American Red Cross works to educate people on space weather


Space weather isn’t a term you hear every day. In fact, you may not even know how to prepare for this kind of “weather.” That’s where the American Red Cross comes in to help.


the American Red Cross is finding a way to help keep your kids entertained and learning. This summer, meteorologist Sabrina Bates reports that they're posting educational content online just for your family. The American Red Cross wants to bring everyone into the discussion of preparedness. I spoke with a Red Cross volunteer today to get some insight on this local stem series that will leave a larger impact, starting with the discussion about something you may not have heard of before. We have preparedness pods, educational pods for hurricanes and earthquakes and fires and tornadoes. But we really haven't addressed space weather. And we're hoping toe introduce area students and families not only to the vulnerabilities but the way that they can prepare for a solar storm. Space weather refers to the space environment between the sun and earth that can affect our technology. Solar storms could even impact us here in Oklahoma. If we were in a have a severe solar storm. It doesn't just potentially impact a county or a coastline. It could impact the entire northern portion of the United States. The Red Cross wants to be sure you're prepared for this. If it were to happen But with this new home school environment, they're also hoping that you sit down with your kids to teach them something new. Starting today, the American Red Cross of Oklahoma is sharing links, homework assignments and suggested subjects on their social media pages. Here you can follow links to NASA and FEMA. You'll be guided through science and safety topics to learn more on how to prepare your family, but also get a cool science lesson in for the kids. My hope is that even after this awareness campaign ends this week, that that people will continue to study space, whether hopefully we will inspire some future scientific minds and leaders in the community. If you do participate in these lessons, they're hoping you take three things away. Better preparedness knowledge and a desire to get involved with community service in the first alert. Weather Center Sabrina Bates, Ko Seo five News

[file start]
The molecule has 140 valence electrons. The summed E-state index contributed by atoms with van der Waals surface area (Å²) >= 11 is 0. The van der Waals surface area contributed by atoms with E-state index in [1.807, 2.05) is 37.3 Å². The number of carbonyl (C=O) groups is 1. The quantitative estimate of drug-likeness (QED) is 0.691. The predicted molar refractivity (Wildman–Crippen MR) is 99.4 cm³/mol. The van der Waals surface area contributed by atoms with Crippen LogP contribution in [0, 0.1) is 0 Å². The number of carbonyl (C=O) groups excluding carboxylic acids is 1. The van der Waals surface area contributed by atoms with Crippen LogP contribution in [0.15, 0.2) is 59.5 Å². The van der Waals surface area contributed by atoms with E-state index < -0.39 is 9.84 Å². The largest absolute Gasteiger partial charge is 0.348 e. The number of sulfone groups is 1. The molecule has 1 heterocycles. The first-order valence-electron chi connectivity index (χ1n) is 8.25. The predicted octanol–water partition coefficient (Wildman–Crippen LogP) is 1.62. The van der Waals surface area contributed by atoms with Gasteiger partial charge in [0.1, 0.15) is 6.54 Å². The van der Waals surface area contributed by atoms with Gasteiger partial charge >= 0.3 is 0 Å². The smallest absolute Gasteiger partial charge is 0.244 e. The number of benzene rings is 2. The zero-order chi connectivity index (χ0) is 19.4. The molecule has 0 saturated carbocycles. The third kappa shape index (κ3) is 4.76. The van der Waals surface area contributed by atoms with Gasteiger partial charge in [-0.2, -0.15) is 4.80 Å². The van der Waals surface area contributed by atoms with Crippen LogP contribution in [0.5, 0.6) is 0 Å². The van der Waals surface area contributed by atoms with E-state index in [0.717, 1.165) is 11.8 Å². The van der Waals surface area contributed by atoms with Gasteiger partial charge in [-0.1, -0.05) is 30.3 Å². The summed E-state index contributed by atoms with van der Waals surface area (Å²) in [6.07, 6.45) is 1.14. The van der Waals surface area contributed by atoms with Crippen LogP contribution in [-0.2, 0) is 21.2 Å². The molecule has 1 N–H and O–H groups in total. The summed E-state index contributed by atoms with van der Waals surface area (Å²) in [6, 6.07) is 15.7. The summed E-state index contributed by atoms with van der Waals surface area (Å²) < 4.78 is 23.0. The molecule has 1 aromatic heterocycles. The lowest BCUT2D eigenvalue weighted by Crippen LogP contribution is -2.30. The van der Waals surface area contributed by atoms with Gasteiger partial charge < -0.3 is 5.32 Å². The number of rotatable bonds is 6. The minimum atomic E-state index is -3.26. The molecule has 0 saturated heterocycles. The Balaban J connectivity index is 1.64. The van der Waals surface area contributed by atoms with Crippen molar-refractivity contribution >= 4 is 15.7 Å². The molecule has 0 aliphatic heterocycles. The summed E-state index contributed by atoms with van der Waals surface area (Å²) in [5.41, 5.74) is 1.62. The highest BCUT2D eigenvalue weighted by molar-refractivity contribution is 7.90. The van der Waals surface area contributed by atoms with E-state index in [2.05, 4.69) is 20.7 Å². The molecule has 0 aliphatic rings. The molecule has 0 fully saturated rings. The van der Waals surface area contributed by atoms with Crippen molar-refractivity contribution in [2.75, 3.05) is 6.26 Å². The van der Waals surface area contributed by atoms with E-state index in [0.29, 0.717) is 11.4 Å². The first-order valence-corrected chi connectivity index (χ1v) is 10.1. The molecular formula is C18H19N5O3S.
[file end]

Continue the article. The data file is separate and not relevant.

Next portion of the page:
Space weather refers to the space environment between the sun and earth that can affect our technology. Solar storms could even impact people in Oklahoma.

The Red Cross wants to be sure people are prepared for a potential space weather event. But with the new home-school environment, they’re also hoping parents sit down with their children to teach them something new.

The American Red Cross of Oklahoma has shared links, homework assignments and suggested subjects on its social media pages. If you do participate in the lessons, the American Red Cross hopes you take away three things:

better preparedness, knowledge and a desire to get involved with community service.

Updated: Jul 24, 2020


Comment by Juan F Martinez on July 22, 2020 at 2:34pm

Cargo plane catches fire at Shanghai airport  Xinhua   17:47, July 22, 2020

SHANGHAI, July 22 (Xinhua) -- A Boeing 777 cargo plane of the Ethiopian Airlines caught fire at the Shanghai Pudong International Airport on Wednesday afternoon, the airport said.


Comment by Juan F Martinez on July 19, 2020 at 2:14am

WARNING SIGNS Pentagon developing ways to detect electromagnetic pulses to prevent ‘Pearl Harbor-style’ surprise nuclear EMP attack   Jul 18 2020, 15:28 ET

THE Pentagon is developing ways to detect electromagnetic pulses in a bid to prevent a 'Pearl Harbor-style' surprise nuclear EMP attack.

The nation's defense headquarters is working on ways to detect and analyze EMP sensors amid reports China may be plotting to use an electromagnetic weapon to wreck havoc on the US.

The Defense Threat Reduction Agency is working on plans to counter a possible attack under its Conventional Nuclear Integration/Battlefield Nuclear Warfare program, Forbes reports.


Comment by Starr DiGiacomo on July 14, 2020 at 1:34am


An Explosion & Fire On the USS Bonhomme Richard Leaves 57 Injured

An explosion caused a three-alarm fire at a San Diego naval base, which was concentrated aboard the USS Bonhomme Richard and has resulted in dozens being injured.

Several hours after the fire started, reporter Tim Arvier said that San Diego Fire Department Chief Colin Stowell said the ship would likely “burn down to the water.” According to reporter John Dissauer, the chief said, “This fire could go on for days.”

According to the SDFD, the first alarm was called at 9 a.m. on July 12, a second alarm was called at 9:09 a.m. and the third alarm was called at 9:51 a.m. PDT. As of 9:30 a.m. PDT July 13, the fire has been burning for at least 24 hours.

The U.S. Naval Surface Forces initially announced on Twitter that 11 sailors had experienced minor injuries in relation to the incident, but otherwise, all crews were accounted for. An updated report noted that 34 sailors and 23 civilians had been hospitalized in the fire’s wake.

Krishna Jackson, the base’s spokeswoman, told Stars and Stripes that an estimated 200 sailors were aboard the ship when it caught fire and that the ship itself was undergoing routine maintenance when the fires started. The ship, also referred to as an “assault vessel,” acts as a vehicle to deploy and land helicopters, small boats and other water-related vessels.

The Fire Started with An Explosion July 12

By about 11:05 a.m. PDT, firemen said they had located the fire, but had not extinguished it yet, instead requesting more water lines, according to fire radio transmissions. Another said they would need to start moving people back due to the fumes.

It is unclear what started the explosion. According to what one firefighter said on radio transmissions, an officer aboard the ship told him that there are no “heavy ordinance” (large firearms such as mortars and machine guns) above the ship, but only small arms (pistols, guns, etc.).